Donald Trump may be riding a high off his recent positively-reviewed first speech to a joint-session of Congress, but he's still the least-popular incoming president in modern American history, according to a daily survey published by Gallup Monday.

The president’s disapproval rating continued its slow decline in the week after Trump's speech Tuesday, down six percent from a Pew research Center poll published Feb. 16. Meanwhile, Trump's approval rating climbed somewhat to 43 percent, up five percent from the same February poll.

Though most polls have varied somewhat in the president’s overall approval and disapproval ratings, other surveys reflected a similar jump in popularity following Trump’s speech to Congress last week. Trump called for unity and strength Tuesday, promising to go forth with his campaign promise of constructing a wall along the U.S.-Mexico border, curbing violence and drug trafficking, as well as urging his counterparts in Congress to end "trivial fights."

RTS11D6Q President Donald Trump (R), joined by Education Secretary Betsy DeVos, his daughter Ivanka Trump and his granddaughter Arabella Kushner, giving a fist-pump when schoolchildren tell him their two goals are "college and heaven" during a visit to their classroom at Saint Andrew Catholic School in Orlando, Florida, March 3, 2017. Photo: Reuters

"As we speak, we are removing gang members, drug dealers and criminals that threaten our communities and prey on our citizens," Trump said Tuesday. "Bad ones are going out as I speak tonight and as I have promised."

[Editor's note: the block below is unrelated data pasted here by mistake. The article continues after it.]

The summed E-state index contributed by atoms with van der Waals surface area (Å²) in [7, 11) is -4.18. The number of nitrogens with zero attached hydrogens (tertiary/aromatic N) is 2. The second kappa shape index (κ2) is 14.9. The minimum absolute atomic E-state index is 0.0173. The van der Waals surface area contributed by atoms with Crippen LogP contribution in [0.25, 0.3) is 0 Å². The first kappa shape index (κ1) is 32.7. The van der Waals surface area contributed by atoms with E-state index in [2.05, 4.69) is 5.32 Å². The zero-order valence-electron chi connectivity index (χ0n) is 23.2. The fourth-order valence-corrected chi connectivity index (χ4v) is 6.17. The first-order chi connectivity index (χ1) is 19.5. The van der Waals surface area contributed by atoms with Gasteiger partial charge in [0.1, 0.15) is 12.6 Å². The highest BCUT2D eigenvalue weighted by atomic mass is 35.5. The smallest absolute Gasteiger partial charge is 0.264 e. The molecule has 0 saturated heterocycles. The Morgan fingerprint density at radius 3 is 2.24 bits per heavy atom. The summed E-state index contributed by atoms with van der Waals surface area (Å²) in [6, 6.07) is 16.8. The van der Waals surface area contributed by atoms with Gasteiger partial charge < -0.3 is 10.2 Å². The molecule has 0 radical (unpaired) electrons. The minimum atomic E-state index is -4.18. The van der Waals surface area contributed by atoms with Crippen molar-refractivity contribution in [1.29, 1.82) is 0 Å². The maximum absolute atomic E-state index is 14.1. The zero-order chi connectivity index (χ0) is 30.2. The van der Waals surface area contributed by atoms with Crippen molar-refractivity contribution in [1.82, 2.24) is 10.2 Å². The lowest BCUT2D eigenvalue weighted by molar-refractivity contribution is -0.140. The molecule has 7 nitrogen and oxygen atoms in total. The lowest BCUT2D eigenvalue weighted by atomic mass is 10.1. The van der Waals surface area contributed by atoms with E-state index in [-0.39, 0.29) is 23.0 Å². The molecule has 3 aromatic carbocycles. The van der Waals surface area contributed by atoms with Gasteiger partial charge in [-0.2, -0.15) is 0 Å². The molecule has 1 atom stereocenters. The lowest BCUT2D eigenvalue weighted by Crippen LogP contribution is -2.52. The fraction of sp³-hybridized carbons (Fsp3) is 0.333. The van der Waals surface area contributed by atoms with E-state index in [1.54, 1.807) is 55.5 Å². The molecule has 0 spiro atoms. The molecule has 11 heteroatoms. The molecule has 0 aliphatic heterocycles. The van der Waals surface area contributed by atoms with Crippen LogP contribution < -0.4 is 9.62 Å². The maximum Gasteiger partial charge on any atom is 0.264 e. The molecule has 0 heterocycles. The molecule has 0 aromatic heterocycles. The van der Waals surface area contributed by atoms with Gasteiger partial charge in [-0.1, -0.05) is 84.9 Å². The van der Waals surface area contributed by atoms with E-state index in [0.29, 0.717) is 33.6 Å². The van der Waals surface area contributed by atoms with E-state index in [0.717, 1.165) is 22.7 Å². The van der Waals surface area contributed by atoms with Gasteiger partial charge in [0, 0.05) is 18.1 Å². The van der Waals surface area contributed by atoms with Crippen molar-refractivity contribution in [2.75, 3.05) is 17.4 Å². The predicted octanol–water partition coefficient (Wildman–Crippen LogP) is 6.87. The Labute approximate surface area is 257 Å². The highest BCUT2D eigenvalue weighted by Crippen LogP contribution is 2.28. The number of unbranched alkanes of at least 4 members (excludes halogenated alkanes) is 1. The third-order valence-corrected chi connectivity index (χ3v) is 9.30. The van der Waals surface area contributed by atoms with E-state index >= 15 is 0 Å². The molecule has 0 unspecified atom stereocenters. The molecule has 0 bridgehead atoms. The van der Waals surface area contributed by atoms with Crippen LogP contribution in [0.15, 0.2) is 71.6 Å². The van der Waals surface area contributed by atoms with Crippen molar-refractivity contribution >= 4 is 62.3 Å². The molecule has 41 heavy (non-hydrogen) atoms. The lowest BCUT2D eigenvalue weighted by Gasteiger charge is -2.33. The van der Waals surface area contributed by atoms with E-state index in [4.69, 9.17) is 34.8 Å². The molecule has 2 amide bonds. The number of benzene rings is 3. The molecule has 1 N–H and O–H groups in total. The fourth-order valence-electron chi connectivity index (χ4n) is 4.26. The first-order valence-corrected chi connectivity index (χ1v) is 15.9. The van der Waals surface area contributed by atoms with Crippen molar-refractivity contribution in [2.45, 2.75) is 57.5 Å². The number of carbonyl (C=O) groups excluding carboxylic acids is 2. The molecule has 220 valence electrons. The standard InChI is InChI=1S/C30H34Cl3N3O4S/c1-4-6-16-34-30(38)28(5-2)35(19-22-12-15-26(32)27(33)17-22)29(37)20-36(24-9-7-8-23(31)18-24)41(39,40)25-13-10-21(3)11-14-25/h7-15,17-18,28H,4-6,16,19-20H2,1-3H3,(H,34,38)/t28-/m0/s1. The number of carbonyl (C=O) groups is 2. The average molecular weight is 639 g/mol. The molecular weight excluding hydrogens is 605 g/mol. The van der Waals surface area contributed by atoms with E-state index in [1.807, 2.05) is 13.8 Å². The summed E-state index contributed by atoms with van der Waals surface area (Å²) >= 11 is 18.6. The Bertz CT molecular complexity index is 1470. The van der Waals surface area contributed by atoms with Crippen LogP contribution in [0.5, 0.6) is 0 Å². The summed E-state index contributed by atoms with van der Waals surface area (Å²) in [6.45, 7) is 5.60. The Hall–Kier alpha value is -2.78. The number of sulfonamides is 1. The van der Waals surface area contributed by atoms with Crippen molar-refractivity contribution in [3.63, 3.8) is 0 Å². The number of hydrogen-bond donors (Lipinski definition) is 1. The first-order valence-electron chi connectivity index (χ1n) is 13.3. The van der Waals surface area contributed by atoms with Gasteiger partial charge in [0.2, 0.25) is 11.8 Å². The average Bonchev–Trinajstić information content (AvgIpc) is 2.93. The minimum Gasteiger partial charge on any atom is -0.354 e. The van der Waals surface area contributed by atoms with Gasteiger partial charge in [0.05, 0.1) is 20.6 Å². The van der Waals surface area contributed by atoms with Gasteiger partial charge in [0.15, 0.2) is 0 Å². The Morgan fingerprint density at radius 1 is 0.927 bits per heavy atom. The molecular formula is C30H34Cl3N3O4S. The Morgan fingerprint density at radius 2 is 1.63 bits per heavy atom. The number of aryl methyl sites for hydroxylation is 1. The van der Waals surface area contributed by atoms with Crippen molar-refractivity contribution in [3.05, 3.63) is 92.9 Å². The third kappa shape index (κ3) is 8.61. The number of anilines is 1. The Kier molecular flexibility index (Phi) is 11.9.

His slight boost in popularity could quickly fade, as new revelations of his top aides' ties to Russia have continued to make international news, including reports his Attorney General Jeff Sessions met with the Russian Ambassador to the U.S. twice while serving as an official member of the Trump campaign.

Trump was reportedly upset the controversy surrounding Russia was still being discussed following his widely-approved speech, venting his frustrations across Twitter and asserting new allegations his predecessor, former President Barack Obama, was wiretapping his phones in Trump Towers during the election – an unfounded claim aggressively denied by Obama, White House and national security officials, as well as several of Trump's aides.

Trump's first 100 days in the Oval Office were still on their way to being the least-approved of any president’s in modern history, trailing behind his predecessor, who enjoyed historically high popularity as an incoming president.